- Where is Kazakhstan- The indigenous people, the Kazakhs- The national symbol of Kazakhstan, taken from their iconic yurts- How the Soviet Union moved Marina's maternal and paternal families to Kazakhstan- Why Marina's grandmother felt her life was better under the Soviet Union- World War II, The Soviet Union, and Kazakhstan- A special yellow dress- Incredible story of compassion from Kazakhs toward prisoners in a gulag- All the nations represened on Marina's street and in her family- All the food influences brought by all these nations- Foodways in different regions in Kazakhstan (produce in central; meat in the North)- Muzarka: a special cookie to Marina's family- How they learned how the microwave works!
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    Instagram: 
    This Episode's Storied Recipe


    Recipe Shared by Marina Lukyanchuk

    Mazurka Recipe

    The easiest cookies you'll ever make! Peanut raisin cookies from Poland with a crispy top and marshmallow inside. Addictive even if you (like me

    • 1 hr 15 min
    Christmas in August!

    Christmas in August!

    A Christmas Episode is Coming... and I Need YOUR Story
    I was looking over show statistics this week and noticed two things. First, a big thanks - I noticed LOTS of growth over the last 6 months (although the last two months have been slow, so please, keep sharing your favorite episodes!!!). Also, I noticed that the Thanksgiving rerun episode was super, super popular - actually even more so than the original!

    So!!! I thought it was time to pull together an episode I've been thinking about for a while - Christmas Desserts From Around the World. I want this to be the most comprehensive guide to pastries, pies, cakes, puddings, candies, cookies - what other dessert types are there? - that families all around the world make to celebrate Christmas.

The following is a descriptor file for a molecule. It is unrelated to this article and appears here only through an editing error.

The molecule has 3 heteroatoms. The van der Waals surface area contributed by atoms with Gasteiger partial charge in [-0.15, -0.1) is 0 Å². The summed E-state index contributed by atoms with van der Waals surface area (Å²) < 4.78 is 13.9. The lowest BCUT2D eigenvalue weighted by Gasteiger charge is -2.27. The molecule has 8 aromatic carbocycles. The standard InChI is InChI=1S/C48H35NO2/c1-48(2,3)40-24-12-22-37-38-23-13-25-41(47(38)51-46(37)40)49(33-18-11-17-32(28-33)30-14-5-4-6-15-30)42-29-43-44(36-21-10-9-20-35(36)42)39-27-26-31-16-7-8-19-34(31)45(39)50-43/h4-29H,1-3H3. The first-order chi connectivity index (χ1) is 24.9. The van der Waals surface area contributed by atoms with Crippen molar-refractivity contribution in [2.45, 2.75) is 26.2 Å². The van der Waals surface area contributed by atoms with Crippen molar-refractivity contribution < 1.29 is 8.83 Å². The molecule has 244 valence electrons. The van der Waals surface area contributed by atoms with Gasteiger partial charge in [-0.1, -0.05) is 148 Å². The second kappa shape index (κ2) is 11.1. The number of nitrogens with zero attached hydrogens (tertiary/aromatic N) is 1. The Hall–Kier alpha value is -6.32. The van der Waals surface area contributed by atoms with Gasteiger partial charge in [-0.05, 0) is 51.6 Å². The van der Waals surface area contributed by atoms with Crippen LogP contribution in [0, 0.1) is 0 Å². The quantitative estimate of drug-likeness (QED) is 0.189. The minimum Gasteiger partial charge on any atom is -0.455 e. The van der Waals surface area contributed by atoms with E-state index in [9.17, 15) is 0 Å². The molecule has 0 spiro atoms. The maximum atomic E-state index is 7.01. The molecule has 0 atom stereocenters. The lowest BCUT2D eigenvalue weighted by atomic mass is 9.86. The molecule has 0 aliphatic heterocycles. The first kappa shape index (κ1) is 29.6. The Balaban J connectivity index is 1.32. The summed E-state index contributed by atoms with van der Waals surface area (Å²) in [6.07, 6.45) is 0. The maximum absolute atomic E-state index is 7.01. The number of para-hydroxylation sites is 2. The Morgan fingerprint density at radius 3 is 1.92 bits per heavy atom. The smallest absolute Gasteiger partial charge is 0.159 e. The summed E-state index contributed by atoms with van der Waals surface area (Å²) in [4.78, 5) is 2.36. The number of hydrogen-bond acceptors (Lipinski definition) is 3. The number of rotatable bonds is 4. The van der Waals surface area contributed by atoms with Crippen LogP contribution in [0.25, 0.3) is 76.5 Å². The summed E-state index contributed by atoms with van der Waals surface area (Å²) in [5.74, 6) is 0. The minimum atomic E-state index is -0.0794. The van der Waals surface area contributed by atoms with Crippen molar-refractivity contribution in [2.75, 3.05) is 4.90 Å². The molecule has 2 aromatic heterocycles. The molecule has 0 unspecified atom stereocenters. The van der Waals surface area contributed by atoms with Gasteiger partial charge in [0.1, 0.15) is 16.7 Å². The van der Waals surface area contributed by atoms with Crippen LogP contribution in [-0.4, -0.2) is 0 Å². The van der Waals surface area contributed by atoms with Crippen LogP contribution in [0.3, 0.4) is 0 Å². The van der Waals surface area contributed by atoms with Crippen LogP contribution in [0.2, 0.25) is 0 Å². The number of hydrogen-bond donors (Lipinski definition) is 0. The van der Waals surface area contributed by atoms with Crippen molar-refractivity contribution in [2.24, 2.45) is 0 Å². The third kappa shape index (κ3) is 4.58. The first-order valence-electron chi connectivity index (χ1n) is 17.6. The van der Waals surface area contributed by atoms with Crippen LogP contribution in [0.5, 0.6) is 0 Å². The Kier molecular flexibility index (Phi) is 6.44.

This episode will be released in December (or November, right after Thanksgiving) BUT it will first be a blog post released in September!! This way, people planning for holiday parties can use your international recipes all season long (and stop by your website, if you have one) AND, at the same time, we can build excitement for this episode that I'll release in December. Hopefully lots of people stopping by the website to try your recipes will subscribe to the podcast in anticipation of this episode!

    Because of that timing, I need your help curating these global recipes NOW - not in December, November, or even in October, but right now!! Here's how you can help!
    How To Submit YOUR Cherished Christmas Dessert